10 Bird, Anthony and Lord Montagu of Beaulien, steam Cars, 1770-1970. Cassel and Co.. Ltd. London, 1971, p. 165.
11 Jamison, p. 44. 12 Jamison, p. 48. 13 Jamison, p. 49.
Manufacturing Company, its numerous divisions, the Columbia Company and the Electric Vehicle Company went through a series of mergers. These mergers resulted in the Electric Vehicle Company becoming the holding company for assets of $200 million. This firm was the first large-scale operation in the American automobile industry, and the first to use many parts manufactured by other firms.
The mergers were instrumental in gaining complete rights to George Selden's patent for the internal combustion engine. Royalties were collected from all manufacturers except Henry Ford, who filed suit and won in 1911.
The Electric Vehicle Company manufactured 2,000 taxicabs, and by 1904 about one-third of the vehicles in New York, Chicago, and Boston were electrics. Besides these vehicles, they produced some trucks and buses. These vehicles were heavy, clumsy, and of course of limited range. The owners of the company had high hopes and visualized a need for a chain of electric charging stations. They set up subsidiary cab and car rental companies in every large city from New York to Chicago.
The dreams and hopes did not materialize. Out of the $200 million of assets, the company salvaged $2 million in the new reorganization as the Columbia Motor Company in 1909. The following year this firm became part of Benjamin Briscoe's United States Motor Company. The latter failed shortly afterward.
The demise of the leading producer of American electric cars was almost simultaneous with the Studebaker Corporation decision to discontinue electrics in 1911.
The Studebaker Brothers Manufacturing Company was a well established wagon and carriage company. In 1902, they were making 5 models of electrics. Only 20 electrics were sold in the first year. A recent author quotes from a Studebaker catalog:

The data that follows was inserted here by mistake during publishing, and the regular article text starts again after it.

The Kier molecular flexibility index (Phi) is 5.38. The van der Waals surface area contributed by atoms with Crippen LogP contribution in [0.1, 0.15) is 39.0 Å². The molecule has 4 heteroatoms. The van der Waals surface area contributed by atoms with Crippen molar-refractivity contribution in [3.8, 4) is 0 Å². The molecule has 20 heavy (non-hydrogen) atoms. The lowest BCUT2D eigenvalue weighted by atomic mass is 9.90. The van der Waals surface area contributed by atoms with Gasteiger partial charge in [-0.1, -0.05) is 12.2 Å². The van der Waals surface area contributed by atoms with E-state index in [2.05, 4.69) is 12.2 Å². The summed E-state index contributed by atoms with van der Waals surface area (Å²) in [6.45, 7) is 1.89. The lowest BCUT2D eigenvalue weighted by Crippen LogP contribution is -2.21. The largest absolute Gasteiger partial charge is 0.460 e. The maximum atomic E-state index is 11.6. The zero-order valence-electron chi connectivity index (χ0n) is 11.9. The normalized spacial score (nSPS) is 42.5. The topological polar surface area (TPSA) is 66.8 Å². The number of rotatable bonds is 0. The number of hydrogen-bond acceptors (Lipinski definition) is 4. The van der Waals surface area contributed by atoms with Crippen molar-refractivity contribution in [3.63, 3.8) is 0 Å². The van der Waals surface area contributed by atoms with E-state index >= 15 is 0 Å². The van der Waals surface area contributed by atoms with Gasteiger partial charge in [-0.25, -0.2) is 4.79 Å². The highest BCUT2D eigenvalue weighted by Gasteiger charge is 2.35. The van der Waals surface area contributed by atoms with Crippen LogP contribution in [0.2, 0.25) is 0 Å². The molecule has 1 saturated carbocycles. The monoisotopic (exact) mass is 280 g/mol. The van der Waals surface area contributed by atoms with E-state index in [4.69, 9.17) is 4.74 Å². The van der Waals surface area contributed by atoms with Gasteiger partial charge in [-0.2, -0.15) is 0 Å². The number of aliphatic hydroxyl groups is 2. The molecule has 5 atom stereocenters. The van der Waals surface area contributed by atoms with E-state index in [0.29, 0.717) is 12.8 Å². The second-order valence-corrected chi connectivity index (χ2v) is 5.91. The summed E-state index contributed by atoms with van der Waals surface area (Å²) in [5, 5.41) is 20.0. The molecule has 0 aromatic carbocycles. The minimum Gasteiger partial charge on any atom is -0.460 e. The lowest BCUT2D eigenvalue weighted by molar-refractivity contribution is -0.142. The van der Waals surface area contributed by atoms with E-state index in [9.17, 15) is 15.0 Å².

As may be imagined, we have not been indifferent to the introduction of the horseless carriage. We have not, however, believed that it would be wise on our part or good faith toward the public to push upon the market an imperfect or immature product. We have expended a large amount of time and money in experimenting and research conducted for us by experts in order that the machine of our adoption should be such that we could recommend and not discredit our stand
ing in the vehicle world. 14 In 1911 Studebaker decided that the opportunities were now with the gasoline engine, and they dropped the electrics.
The electric cars were popular with urban women. The first gasoline cars were noisy, and dirty. They rattled, spewed oil, and broke down. But most important from the standpoint of women drivers, neither hand cranking of gasoline engines nor broken arms were alluring. The electrics were smooth running, quiet, dependable, clean, and genteel; they were a real asset to the society women of the era.
The electrics could also perform more rugged duty. There were some large electric truck fleets in operation in 1915. A comparison of a few users of electrics is listed below:15
14 Erickson, C. R., Electric Vehicle History. Electric Vehicle News. November 1972, p. 27. 15 Erickson, p. 26.